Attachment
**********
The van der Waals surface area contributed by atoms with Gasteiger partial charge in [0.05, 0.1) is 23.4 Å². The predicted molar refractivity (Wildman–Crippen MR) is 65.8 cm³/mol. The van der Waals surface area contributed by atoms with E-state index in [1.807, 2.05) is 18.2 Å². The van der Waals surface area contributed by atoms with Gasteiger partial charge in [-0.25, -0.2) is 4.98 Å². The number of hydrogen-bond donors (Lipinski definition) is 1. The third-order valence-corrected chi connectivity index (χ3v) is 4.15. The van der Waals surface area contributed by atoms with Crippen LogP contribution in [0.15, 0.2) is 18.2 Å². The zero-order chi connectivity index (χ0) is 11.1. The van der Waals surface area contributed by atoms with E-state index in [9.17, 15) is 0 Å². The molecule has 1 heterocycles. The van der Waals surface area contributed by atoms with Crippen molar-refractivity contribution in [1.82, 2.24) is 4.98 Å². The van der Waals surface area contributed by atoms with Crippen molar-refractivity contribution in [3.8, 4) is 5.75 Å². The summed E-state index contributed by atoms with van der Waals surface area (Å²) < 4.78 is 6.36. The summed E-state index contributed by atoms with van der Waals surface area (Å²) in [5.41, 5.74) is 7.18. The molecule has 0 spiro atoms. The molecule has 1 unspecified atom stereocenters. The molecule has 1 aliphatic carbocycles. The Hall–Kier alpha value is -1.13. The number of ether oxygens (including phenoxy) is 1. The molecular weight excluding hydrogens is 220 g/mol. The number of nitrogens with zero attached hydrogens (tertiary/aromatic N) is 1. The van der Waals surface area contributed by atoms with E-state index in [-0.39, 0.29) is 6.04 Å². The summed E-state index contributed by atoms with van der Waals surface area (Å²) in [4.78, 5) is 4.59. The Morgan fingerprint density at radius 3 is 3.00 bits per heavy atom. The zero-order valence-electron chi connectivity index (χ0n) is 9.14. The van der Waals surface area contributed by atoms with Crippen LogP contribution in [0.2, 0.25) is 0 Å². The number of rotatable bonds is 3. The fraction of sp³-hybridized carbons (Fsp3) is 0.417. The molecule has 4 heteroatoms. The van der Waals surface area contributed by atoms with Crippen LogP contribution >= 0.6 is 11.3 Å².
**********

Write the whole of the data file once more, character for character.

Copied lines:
The van der Waals surface area contributed by atoms with Gasteiger partial charge in [0.05, 0.1) is 23.4 Å². The predicted molar refractivity (Wildman–Crippen MR) is 65.8 cm³/mol. The van der Waals surface area contributed by atoms with E-state index in [1.807, 2.05) is 18.2 Å². The van der Waals surface area contributed by atoms with Gasteiger partial charge in [-0.25, -0.2) is 4.98 Å². The number of hydrogen-bond donors (Lipinski definition) is 1. The third-order valence-corrected chi connectivity index (χ3v) is 4.15. The van der Waals surface area contributed by atoms with Crippen LogP contribution in [0.15, 0.2) is 18.2 Å². The zero-order chi connectivity index (χ0) is 11.1. The van der Waals surface area contributed by atoms with E-state index in [9.17, 15) is 0 Å². The molecule has 1 heterocycles. The van der Waals surface area contributed by atoms with Crippen molar-refractivity contribution in [1.82, 2.24) is 4.98 Å². The van der Waals surface area contributed by atoms with Crippen molar-refractivity contribution in [3.8, 4) is 5.75 Å². The summed E-state index contributed by atoms with van der Waals surface area (Å²) < 4.78 is 6.36. The summed E-state index contributed by atoms with van der Waals surface area (Å²) in [5.41, 5.74) is 7.18. The molecule has 0 spiro atoms. The molecule has 1 unspecified atom stereocenters. The molecule has 1 aliphatic carbocycles. The Hall–Kier alpha value is -1.13. The number of ether oxygens (including phenoxy) is 1. The molecular weight excluding hydrogens is 220 g/mol. The number of nitrogens with zero attached hydrogens (tertiary/aromatic N) is 1. The van der Waals surface area contributed by atoms with E-state index in [-0.39, 0.29) is 6.04 Å². The summed E-state index contributed by atoms with van der Waals surface area (Å²) in [4.78, 5) is 4.59. The Morgan fingerprint density at radius 3 is 3.00 bits per heavy atom. The zero-order valence-electron chi connectivity index (χ0n) is 9.14. The van der Waals surface area contributed by atoms with Crippen LogP contribution in [0.2, 0.25) is 0 Å². The number of rotatable bonds is 3. The fraction of sp³-hybridized carbons (Fsp3) is 0.417. The molecule has 4 heteroatoms. The van der Waals surface area contributed by atoms with Crippen LogP contribution >= 0.6 is 11.3 Å².